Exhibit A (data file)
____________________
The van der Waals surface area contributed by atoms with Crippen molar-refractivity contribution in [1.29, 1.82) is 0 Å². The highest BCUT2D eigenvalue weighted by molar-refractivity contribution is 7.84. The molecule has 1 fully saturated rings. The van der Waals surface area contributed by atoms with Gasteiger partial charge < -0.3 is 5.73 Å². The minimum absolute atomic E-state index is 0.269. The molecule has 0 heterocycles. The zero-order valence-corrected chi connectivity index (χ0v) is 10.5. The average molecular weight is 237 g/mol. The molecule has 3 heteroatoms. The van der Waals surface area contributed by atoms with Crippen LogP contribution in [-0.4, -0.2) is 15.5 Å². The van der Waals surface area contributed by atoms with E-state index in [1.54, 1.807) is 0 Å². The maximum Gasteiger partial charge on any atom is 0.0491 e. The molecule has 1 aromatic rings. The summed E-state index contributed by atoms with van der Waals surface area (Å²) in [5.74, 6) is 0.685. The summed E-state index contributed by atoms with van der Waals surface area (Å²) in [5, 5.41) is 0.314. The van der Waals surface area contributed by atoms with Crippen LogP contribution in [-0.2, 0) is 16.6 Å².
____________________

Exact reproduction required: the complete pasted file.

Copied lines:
The van der Waals surface area contributed by atoms with Crippen molar-refractivity contribution in [1.29, 1.82) is 0 Å². The highest BCUT2D eigenvalue weighted by molar-refractivity contribution is 7.84. The molecule has 1 fully saturated rings. The van der Waals surface area contributed by atoms with Gasteiger partial charge < -0.3 is 5.73 Å². The minimum absolute atomic E-state index is 0.269. The molecule has 0 heterocycles. The zero-order valence-corrected chi connectivity index (χ0v) is 10.5. The average molecular weight is 237 g/mol. The molecule has 3 heteroatoms. The van der Waals surface area contributed by atoms with Crippen LogP contribution in [-0.4, -0.2) is 15.5 Å². The van der Waals surface area contributed by atoms with E-state index in [1.54, 1.807) is 0 Å². The maximum Gasteiger partial charge on any atom is 0.0491 e. The molecule has 1 aromatic rings. The summed E-state index contributed by atoms with van der Waals surface area (Å²) in [5.74, 6) is 0.685. The summed E-state index contributed by atoms with van der Waals surface area (Å²) in [5, 5.41) is 0.314. The van der Waals surface area contributed by atoms with Crippen LogP contribution in [-0.2, 0) is 16.6 Å².